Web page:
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Renault blamed for Red Bull crisis

2014-02-03 07:21

POINTING FINGERS: Red Bull team owner Dietrich Mateschitz says the team has all the know-how about F1, but engine supplier Renault is to blame for the current car crisis. Image: AFP

SALZBURG, Austria - Red Bull team owner Dietrich Mateschitz is keeping his calm, despite a nightmarish 2014 opening test for the 2013 champion team.

While key Mercedes and Ferrari-powered rivals got up to speed at Jerez, Spain, with their radical new V6 turbo and energy recovery-powered cars, Red Bull struggled to run the RB10 with Renault issues and chassis cooling problems, ultimately collecting a meagre tally of barely 20 laps for the entire four-day test.

Mateschitz, however, sounded calm as he spoke to the Salzburger Nachrichten newspaper when he said: "These were the more-or-less expected teething problems with a new engine being tested for the first time on a track."


Red Bull and Renault now have two weeks to solve the issues for the next test in Bahrain but Mateschitz said it was already clear the RB10 was a good car. He said: "It is very positive because it is more than just 'state of the art' again, as can be seen in the details. The moment of truth will come at the first race in Melbourne."

He denied that recent high-profile staff departures - among them aerodynamics chief Peter Prodromou's switch to McLaren - had contributed to the problem. "Our current problems are not with the team," he said, "but in the engine area. The team has more than excellent know-how."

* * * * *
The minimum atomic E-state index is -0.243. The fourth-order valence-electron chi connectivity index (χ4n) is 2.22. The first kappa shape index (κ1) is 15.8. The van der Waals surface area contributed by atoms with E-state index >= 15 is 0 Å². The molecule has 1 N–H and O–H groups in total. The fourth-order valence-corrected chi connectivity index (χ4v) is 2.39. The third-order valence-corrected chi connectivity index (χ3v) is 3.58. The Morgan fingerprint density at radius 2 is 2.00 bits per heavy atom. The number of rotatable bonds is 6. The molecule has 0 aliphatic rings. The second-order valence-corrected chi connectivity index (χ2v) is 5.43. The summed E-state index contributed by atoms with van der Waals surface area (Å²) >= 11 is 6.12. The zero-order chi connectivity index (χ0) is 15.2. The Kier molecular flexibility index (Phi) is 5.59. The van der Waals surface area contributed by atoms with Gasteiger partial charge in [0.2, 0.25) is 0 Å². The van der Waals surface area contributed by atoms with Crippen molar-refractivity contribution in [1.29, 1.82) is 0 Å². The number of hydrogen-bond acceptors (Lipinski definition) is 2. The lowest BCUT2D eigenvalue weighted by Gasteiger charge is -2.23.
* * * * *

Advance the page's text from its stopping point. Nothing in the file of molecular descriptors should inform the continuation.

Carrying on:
He did admit, however, that Mercedes and Ferrari would be powerful rivals in 2014 despite four consecutive seasons of Renault-powered Red Bull dominance. "Ferrari has made enormous efforts during the (northern) winter," he said, "and Mercedes seems to have done a very good job with the power unit but Renault is coming again, the only question is when."

Mateschitz seemed to acknowledge, therefore, that Red Bull's current deficit could still be an issue when the F1 circus travels to Melbourne in March.

"A deficit at the beginning of the season does not automatically mean that the world title is lost," he said.  "Even if you come from behind, you still have a chance."

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